A scan on the knee will be able to determine the severity of your knee pain and help doctors create a treatment plan to get you back up and running.

Types of scans for the knee

There are different medical imaging scans that exist that will allow radiologists to view the internal structures of your knee. Depending on the type of pain and symptoms you're experiencing, your doctor may determine that certain scans are better for understanding the probable cause of your knee pain.

CT scans for the knee

CT scans, also known as CAT scans, are short for computerized tomography scans. A CT scan of the knee uses an X-ray machine to take multiple pictures of the knee joint. A computer puts these images together to form a snapshot of the inside of the knee joint, including its bones, blood vessels, and other tissue. CT scans are great for identifying:

  • Tumors
  • Lesions
  • Complex bone fractures
  • Blood clots
  • Eroded joints

MRI for the knee

Magnetic resonance imaging (MRI) uses a powerful magnetic field, radio waves, and a computer to create a 3D image of the knee. The MRI takes pictures across 3 planes as the machine moves across the knee. A knee MRI can show different tissue structures in great detail. This includes:

  • Bones
  • Cartilage
  • Ligaments
  • Tendons
  • Muscles
  • Nerves
  • Blood vessels
  • Fluid

Although similar to a CT scan, an MRI of the knee will show any degeneration of the fibrous tissues within the knee joint, as well as fractures and joint erosion.

Ultrasounds for the knee

Ultrasounds use sound waves to pulse through a specific part of the body. They use the echo to generate an image of the inside of the knee. A knee ultrasound is excellent at identifying problems with the muscles, tendons, and ligaments. While ultrasounds don't produce detailed pictures, they are an excellent tool when identifying soft tissue problems. It can also detect the level of osteoporosis degeneration.

How much does a knee scan cost?

On average, a knee scan will cost between $150 to $1,000. However, the cost of a knee scan varies and will depend on a few factors. For example, the type of knee scan you receive may affect your cost. Ultrasounds are at the lower end of the medical imaging pricing spectrum, while MRI scans and CT scans may come at higher rates. The price of your knee scan also hinges on the clinic you choose to receive your scan, your insurance coverage, your insurance copay, your location, and other elements.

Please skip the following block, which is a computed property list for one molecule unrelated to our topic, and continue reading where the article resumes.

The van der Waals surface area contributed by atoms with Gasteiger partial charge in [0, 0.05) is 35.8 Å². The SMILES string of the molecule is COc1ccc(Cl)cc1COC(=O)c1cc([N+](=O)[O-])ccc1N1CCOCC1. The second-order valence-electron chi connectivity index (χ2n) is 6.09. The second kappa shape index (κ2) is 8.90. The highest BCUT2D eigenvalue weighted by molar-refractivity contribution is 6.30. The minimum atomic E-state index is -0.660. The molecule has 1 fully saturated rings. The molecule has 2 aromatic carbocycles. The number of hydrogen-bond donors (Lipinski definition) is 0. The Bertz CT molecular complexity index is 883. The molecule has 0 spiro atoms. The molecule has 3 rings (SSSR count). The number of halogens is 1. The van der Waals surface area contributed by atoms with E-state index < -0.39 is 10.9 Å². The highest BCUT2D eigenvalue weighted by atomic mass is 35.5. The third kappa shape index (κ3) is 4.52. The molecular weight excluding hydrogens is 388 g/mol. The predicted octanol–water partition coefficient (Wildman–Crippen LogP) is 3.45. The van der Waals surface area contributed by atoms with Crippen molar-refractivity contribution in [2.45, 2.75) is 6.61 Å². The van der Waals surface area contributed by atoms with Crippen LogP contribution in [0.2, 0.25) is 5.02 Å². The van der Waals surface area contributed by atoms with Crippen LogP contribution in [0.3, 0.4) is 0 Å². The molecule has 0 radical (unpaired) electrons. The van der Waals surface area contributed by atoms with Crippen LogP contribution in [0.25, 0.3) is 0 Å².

How long does a knee scan take?

A knee scan will take between 30 to 60 minutes to complete. The amount of time depends on the type of scan you receive. Keep in mind that these time ranges are estimates and may vary based on a variety of individual factors.

  1. Ultrasounds: about 30 minutes
  2. CT scans: 30 to 45 minutes
  3. MRI scans: 45 to 60 minutes

Find a knee scan medical imaging center near me

You have many options when choosing a diagnostic imaging center for a knee scan. If you are looking for a reliable center for medical imaging, you can find a knee scan center near you by using scan.com’s scan search tool.

References:

  1. https://pubmed.ncbi.nlm.nih.gov/22506941/
  2. https://www.mayoclinic.org/diseases-conditions/knee-pain/symptoms-causes/syc-20350849
  3. https://www.hopkinsmedicine.org/health/conditions-and-diseases/knee-pain-and-problems
  4. https://www.nibib.nih.gov/science-education/science-topics/magnetic-resonance-imaging-mri
  5. https://www.radiology.ca/article/how-does-ultrasound-work
  6. https://www.envisionmi.com.au/us-knee